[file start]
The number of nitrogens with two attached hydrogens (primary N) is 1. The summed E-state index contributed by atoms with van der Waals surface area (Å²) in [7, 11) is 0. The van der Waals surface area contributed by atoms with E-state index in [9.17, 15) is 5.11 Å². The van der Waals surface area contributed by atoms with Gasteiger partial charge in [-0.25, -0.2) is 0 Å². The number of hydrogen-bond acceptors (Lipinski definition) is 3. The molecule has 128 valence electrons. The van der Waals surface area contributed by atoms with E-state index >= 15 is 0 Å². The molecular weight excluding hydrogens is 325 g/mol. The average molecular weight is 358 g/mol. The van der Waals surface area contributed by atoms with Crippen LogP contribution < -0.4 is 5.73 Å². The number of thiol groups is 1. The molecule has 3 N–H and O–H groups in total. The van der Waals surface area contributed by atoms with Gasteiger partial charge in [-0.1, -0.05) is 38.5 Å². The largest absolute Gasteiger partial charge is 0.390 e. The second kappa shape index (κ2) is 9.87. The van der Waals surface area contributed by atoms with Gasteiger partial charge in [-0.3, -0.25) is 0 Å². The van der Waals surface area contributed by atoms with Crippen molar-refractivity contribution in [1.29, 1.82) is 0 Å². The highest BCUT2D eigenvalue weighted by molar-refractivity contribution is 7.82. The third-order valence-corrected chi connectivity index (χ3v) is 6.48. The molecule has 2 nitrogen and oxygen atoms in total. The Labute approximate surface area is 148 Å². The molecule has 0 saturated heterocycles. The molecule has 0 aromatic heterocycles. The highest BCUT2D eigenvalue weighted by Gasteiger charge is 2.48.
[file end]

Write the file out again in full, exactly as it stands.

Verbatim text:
The number of nitrogens with two attached hydrogens (primary N) is 1. The summed E-state index contributed by atoms with van der Waals surface area (Å²) in [7, 11) is 0. The van der Waals surface area contributed by atoms with E-state index in [9.17, 15) is 5.11 Å². The van der Waals surface area contributed by atoms with Gasteiger partial charge in [-0.25, -0.2) is 0 Å². The number of hydrogen-bond acceptors (Lipinski definition) is 3. The molecule has 128 valence electrons. The van der Waals surface area contributed by atoms with E-state index >= 15 is 0 Å². The molecular weight excluding hydrogens is 325 g/mol. The average molecular weight is 358 g/mol. The van der Waals surface area contributed by atoms with Crippen LogP contribution < -0.4 is 5.73 Å². The number of thiol groups is 1. The molecule has 3 N–H and O–H groups in total. The van der Waals surface area contributed by atoms with Gasteiger partial charge in [-0.1, -0.05) is 38.5 Å². The largest absolute Gasteiger partial charge is 0.390 e. The second kappa shape index (κ2) is 9.87. The van der Waals surface area contributed by atoms with Gasteiger partial charge in [-0.3, -0.25) is 0 Å². The van der Waals surface area contributed by atoms with Crippen molar-refractivity contribution in [1.29, 1.82) is 0 Å². The highest BCUT2D eigenvalue weighted by molar-refractivity contribution is 7.82. The third-order valence-corrected chi connectivity index (χ3v) is 6.48. The molecule has 2 nitrogen and oxygen atoms in total. The Labute approximate surface area is 148 Å². The molecule has 0 saturated heterocycles. The molecule has 0 aromatic heterocycles. The highest BCUT2D eigenvalue weighted by Gasteiger charge is 2.48.